Monday, May 29, 2017

Moving to the Coast

May 23-27, 2017
Eugene - Florence, Oregon

Our drive south on Hwy 62 follows the Rogue River. It's a return of our drive up to Prospect, but those "other way" trips often give us brand new views. It is a nice wide road with passing lanes and turn-outs. 

Hwy 227 however, is not. At least for the first 25 miles (half-way) we're on a very narrow road with no passing lanes and less than a handful of turn-outs. With several 20 mph turns, I'm grateful we have very few other vehicles. That one full logging truck is memorable :-) 

The last 90 miles is on Interstate 5, a route we've both traveled individually, but is new in the motorhome. 

We arrive at Armitage County Park in Eugene, Oregon, and set up in Space 1. It is every bit as beautiful as other bloggers have said. It's close proximity to town is a nice plus. With 50 amp FHUs, plenty of green space, a level asphalt site, and open sky for satellite, it's lovely. And it's nice to be back on the grid!

Space 1, Armitage County Park

Nice privacy, very green.
We take a country drive, enjoy a couple brews in town, stock up at Trader Joe's, and chill out in our pretty spot.

Rural Oregon.

Amber Ale and Espresso Stout at Oakhurst Brewery
But by far, the highlight of our Eugene stop is a visit with Marge. She is mom to our good friend Donnie whose house we stay at in Tombstone, and was like a second mom to Bill when he was growing up. She is sharp as a tack and we spend a couple hours laughing and catching up.

Marge and Bill
Friday we drive over mountains to Florence, Oregon. Another riverside route, this time along the Siuslaw River. Both of us continue to suffer from allergies that we've never had before :-(

We're at Woahink Lake RV Resort south of town for 11 nights. Level gravel sites with large hedges between each of the pull-throughs. Picnic tables and enough room to set up the chairs and BBQ. FHUs with 50 amp and good water pressure. The park WiFi works great. However, we are in one of only three sites with a tree that blocks our satellite :-(  They have adequate cable so we stay put. With direct access to the dunes next door for ATVs, many of our neighbors have toy-haulers. Except for some loud-talkers who move-in for two nights, the park is remarkably quiet.

Our original plan was to avoid the state parks over the holiday weekend, but a drive through Jesse M. Honeyman SP on Saturday morning causes us to change those plans. The day use parking area is less than half full so we get a pass and spend a few hours.

Bill fishes and Tessa and I take a nice walk through the forest and flowers. The VC is permanently closed and there's a real need for some TLC throughout the grounds, still it's a beautiful park. 

Cleawox Lake

Lily pads

The park is full of wild Rhododendrons.

And millions of these little cuties.

Several trails meander the lakeside.

Ripples in the lake.

New pine growth adds more color to the forest floor.
Old growth trees line one side of the lake.

Delicate grasses.

Bright ground cover.
We love visiting new places, and after two years on the road, we're excited about re-visiting places we really loved the first time. We've come back to spend more time in Florence, a place we enjoyed in 2015.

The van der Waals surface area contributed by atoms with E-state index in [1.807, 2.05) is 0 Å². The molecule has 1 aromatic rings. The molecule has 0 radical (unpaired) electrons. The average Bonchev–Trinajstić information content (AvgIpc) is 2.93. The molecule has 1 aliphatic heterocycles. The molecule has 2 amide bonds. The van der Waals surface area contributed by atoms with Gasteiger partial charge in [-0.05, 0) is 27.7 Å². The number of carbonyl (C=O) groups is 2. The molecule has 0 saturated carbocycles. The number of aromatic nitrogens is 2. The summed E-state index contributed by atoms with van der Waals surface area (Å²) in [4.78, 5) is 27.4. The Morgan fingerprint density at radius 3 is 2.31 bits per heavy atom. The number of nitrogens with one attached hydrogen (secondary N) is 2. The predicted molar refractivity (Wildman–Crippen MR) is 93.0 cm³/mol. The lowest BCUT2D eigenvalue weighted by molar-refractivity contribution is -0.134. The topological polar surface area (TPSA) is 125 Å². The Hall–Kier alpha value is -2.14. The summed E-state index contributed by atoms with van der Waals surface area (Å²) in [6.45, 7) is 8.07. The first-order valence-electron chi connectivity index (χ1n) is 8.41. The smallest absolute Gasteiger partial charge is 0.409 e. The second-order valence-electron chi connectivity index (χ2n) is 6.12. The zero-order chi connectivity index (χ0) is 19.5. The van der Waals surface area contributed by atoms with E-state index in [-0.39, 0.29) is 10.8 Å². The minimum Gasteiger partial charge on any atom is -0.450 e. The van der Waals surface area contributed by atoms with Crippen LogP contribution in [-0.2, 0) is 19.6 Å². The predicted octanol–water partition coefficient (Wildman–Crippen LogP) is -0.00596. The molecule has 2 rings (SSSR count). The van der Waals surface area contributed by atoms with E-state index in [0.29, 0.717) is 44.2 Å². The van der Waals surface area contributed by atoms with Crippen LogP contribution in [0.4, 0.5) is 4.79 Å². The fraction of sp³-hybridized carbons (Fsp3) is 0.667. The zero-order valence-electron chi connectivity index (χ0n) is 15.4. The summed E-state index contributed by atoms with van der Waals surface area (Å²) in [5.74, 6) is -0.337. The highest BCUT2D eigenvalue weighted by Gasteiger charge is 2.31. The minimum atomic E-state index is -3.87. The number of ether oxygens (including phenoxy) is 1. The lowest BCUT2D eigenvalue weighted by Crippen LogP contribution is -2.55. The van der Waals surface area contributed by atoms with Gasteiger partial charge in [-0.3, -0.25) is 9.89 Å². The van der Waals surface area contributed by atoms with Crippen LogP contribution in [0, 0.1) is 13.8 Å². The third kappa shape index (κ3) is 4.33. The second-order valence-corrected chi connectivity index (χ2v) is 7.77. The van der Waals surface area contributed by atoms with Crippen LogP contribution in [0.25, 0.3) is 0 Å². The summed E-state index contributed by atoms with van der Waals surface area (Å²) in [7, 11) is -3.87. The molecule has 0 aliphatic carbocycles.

With beaches, lakes, a small town, and forests we're looking forward to lots of exploring!

Thursday, May 25, 2017

Emeralds, Diamonds and Sapphires - Crater Lake, Oregon

May 20-23, 2017
Prospect, Oregon

Our quick Saturday drive takes us through more beautiful forests, along the Rogue River, to the little burg of Prospect, Oregon. 

There are very few RV parks in the area, and with an abundance of snow still on the ground in higher elevations, there are even fewer available right now. 

Crater Lake RV Park is in the trees, across Hwy 62 from Prospect. Our site in the back of the park is nicely level with FHUs, fire ring and picnic table. Our satellite connects but the park WiFi doesn't. The staff are super friendly, and provide information and maps for the area.

From on the lake, to IN the trees.

Crater Lake RV Park
In fact, there is little Internet, and no cell service, anywhere here. Being off the grid for three days feels very weird :-), but it's not a big deal, we have plenty to keep us busy!

Prospect, Oregon, is a post office, a gas station/"grocery" store, and pizza place. Everything else is closed. The gas station attendant provides way more information than we need on the troubles of the two "pending" cafes down the street - be careful what you ask for :-)

Sunday we head north in Piper. The emerald forests here are lush and thick, and driving the straight, thin highway is like the maze scene in Harry Potter where the sides of the tall green hedge get narrower and, but kind of eerie. 

Our destination today is Diamond Lake. This rare natural body of water sits between Mt Thielsen and Mt Bailey.

We take the east entrance just a few yards and find it blocked by snow. No closed signs are posted, but It. Is. Blocked. By. Snow. I wish I had taken a photo of the motorhome stuck in that snow about thirty yards in. People never cease to amaze me. It was gone when we left later in the day.

The west entrance is open, but only as far as the boat launch. Campground and resort are still closed. A fishing tournament is under way so there are a lot of boats on the water. Additionally, the small dock has a handful of people with their poles in the water.

Bill finds a spot along the shore for a couple hours of fishing while Tessa and I take the trail around the lake. It is a perfect-weather day, and although there are lots of fishermen on the lake, it is very quiet and peaceful.

Mt Thielsen

Mt Bailey

I swear the water smells cold.

And yet this visitor from Europe thinks a quick swim is a good idea - he even talks his girlfriend into joining him. There was quite a bit of screaming involved...
Plenty of room for the tournament boats to spread out.
Several of the fishermen complain about all the bugs on the water, a couple even have mosquito-net hats on when they dock, but we thankfully have no bugs on shore.

Happy man.
We make a couple stops along the river on our way home. The Rogue is running strong and loud - it is a powerful force in this otherwise quiet forest.

We save our drive to Crater Lake for Monday as the temps are supposed to reach the low 90's. It's my 61st birthday, and the whole day is a gift.

Before we head north again, we drive into Prospect to check out more falls on the Rogue. They are deafening, and spectacular.

Note the deck to the right of the falls. It is attached to a small house we could definitely call home!

The mighty Rogue.
We could both stay and watch the water for hours, but we have a special lake to see.

Bill says "There will likely be some snow up there."

Little bit....
When we enter the national park we have already been driving for miles through forest floor that is completely covered in snow. Before we get to the Visitor's Center it is taller than Piper on both sides. Still, we're surprised to learn that all of Rim Drive is closed past the first eight miles that lead to Rim Lodge. 

Relief map of the lake in the VC.

These signs are all the way least we didn't "just miss" the opening.
I don't know why I'm surprised the road is closed, we have to enter the VC from the side door.
Snow banks fill the parking spots, leaving just the middle near the lodge. The lake is over the bank on the left.